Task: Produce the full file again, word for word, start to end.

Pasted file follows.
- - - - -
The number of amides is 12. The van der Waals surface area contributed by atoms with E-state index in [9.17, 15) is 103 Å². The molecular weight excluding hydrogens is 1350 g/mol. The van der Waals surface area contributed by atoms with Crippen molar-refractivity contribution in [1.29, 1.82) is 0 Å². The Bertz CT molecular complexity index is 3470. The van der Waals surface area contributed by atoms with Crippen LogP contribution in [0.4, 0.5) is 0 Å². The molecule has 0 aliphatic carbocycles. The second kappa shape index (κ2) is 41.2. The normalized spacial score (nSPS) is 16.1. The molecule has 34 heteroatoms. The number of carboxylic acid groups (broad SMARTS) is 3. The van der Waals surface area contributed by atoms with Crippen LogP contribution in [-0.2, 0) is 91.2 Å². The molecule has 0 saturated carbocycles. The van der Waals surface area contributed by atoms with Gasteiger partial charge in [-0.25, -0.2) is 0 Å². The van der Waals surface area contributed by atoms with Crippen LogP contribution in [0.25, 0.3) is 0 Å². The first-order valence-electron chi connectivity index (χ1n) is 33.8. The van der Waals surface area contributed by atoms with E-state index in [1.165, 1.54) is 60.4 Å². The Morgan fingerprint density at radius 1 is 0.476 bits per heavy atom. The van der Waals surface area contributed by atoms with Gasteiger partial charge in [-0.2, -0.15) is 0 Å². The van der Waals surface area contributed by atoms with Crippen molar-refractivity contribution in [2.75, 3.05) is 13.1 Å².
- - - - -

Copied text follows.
The number of amides is 12. The van der Waals surface area contributed by atoms with E-state index in [9.17, 15) is 103 Å². The molecular weight excluding hydrogens is 1350 g/mol. The van der Waals surface area contributed by atoms with Crippen molar-refractivity contribution in [1.29, 1.82) is 0 Å². The Bertz CT molecular complexity index is 3470. The van der Waals surface area contributed by atoms with Crippen LogP contribution in [0.4, 0.5) is 0 Å². The molecule has 0 aliphatic carbocycles. The second kappa shape index (κ2) is 41.2. The normalized spacial score (nSPS) is 16.1. The molecule has 34 heteroatoms. The number of carboxylic acid groups (broad SMARTS) is 3. The van der Waals surface area contributed by atoms with Crippen LogP contribution in [-0.2, 0) is 91.2 Å². The molecule has 0 saturated carbocycles. The van der Waals surface area contributed by atoms with Gasteiger partial charge in [-0.25, -0.2) is 0 Å². The van der Waals surface area contributed by atoms with Crippen LogP contribution in [0.25, 0.3) is 0 Å². The first-order valence-electron chi connectivity index (χ1n) is 33.8. The van der Waals surface area contributed by atoms with E-state index in [1.165, 1.54) is 60.4 Å². The Morgan fingerprint density at radius 1 is 0.476 bits per heavy atom. The van der Waals surface area contributed by atoms with Gasteiger partial charge in [-0.2, -0.15) is 0 Å². The van der Waals surface area contributed by atoms with Crippen molar-refractivity contribution in [2.75, 3.05) is 13.1 Å².